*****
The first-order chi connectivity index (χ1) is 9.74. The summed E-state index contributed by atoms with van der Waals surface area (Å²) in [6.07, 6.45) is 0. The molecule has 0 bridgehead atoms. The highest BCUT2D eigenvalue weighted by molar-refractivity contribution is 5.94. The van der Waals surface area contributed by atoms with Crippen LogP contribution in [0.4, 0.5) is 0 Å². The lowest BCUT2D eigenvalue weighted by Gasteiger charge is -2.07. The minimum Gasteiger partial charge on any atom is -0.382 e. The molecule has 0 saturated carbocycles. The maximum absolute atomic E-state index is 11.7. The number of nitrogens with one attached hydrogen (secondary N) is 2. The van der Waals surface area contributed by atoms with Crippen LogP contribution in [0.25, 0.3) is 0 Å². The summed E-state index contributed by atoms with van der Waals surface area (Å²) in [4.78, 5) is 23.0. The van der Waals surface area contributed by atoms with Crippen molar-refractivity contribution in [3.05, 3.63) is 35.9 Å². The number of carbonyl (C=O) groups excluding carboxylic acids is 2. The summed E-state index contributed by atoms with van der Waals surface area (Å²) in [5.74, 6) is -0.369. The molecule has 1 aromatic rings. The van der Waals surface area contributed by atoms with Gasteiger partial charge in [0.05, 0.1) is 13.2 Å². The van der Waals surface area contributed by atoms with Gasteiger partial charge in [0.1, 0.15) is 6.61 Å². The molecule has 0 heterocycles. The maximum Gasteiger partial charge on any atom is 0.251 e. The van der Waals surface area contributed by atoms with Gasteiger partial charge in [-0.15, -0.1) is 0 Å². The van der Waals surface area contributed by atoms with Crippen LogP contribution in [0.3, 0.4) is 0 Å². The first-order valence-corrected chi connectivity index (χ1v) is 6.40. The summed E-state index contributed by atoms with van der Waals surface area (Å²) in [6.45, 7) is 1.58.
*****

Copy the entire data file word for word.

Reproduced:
The first-order chi connectivity index (χ1) is 9.74. The summed E-state index contributed by atoms with van der Waals surface area (Å²) in [6.07, 6.45) is 0. The molecule has 0 bridgehead atoms. The highest BCUT2D eigenvalue weighted by molar-refractivity contribution is 5.94. The van der Waals surface area contributed by atoms with Crippen LogP contribution in [0.4, 0.5) is 0 Å². The lowest BCUT2D eigenvalue weighted by Gasteiger charge is -2.07. The minimum Gasteiger partial charge on any atom is -0.382 e. The molecule has 0 saturated carbocycles. The maximum absolute atomic E-state index is 11.7. The number of nitrogens with one attached hydrogen (secondary N) is 2. The van der Waals surface area contributed by atoms with Crippen LogP contribution in [0.25, 0.3) is 0 Å². The summed E-state index contributed by atoms with van der Waals surface area (Å²) in [4.78, 5) is 23.0. The van der Waals surface area contributed by atoms with Crippen molar-refractivity contribution in [3.05, 3.63) is 35.9 Å². The number of carbonyl (C=O) groups excluding carboxylic acids is 2. The summed E-state index contributed by atoms with van der Waals surface area (Å²) in [5.74, 6) is -0.369. The molecule has 1 aromatic rings. The van der Waals surface area contributed by atoms with Gasteiger partial charge in [0.05, 0.1) is 13.2 Å². The van der Waals surface area contributed by atoms with Gasteiger partial charge in [0.1, 0.15) is 6.61 Å². The molecule has 0 heterocycles. The maximum Gasteiger partial charge on any atom is 0.251 e. The van der Waals surface area contributed by atoms with Gasteiger partial charge in [-0.15, -0.1) is 0 Å². The van der Waals surface area contributed by atoms with Crippen LogP contribution in [0.3, 0.4) is 0 Å². The first-order valence-corrected chi connectivity index (χ1v) is 6.40. The summed E-state index contributed by atoms with van der Waals surface area (Å²) in [6.45, 7) is 1.58.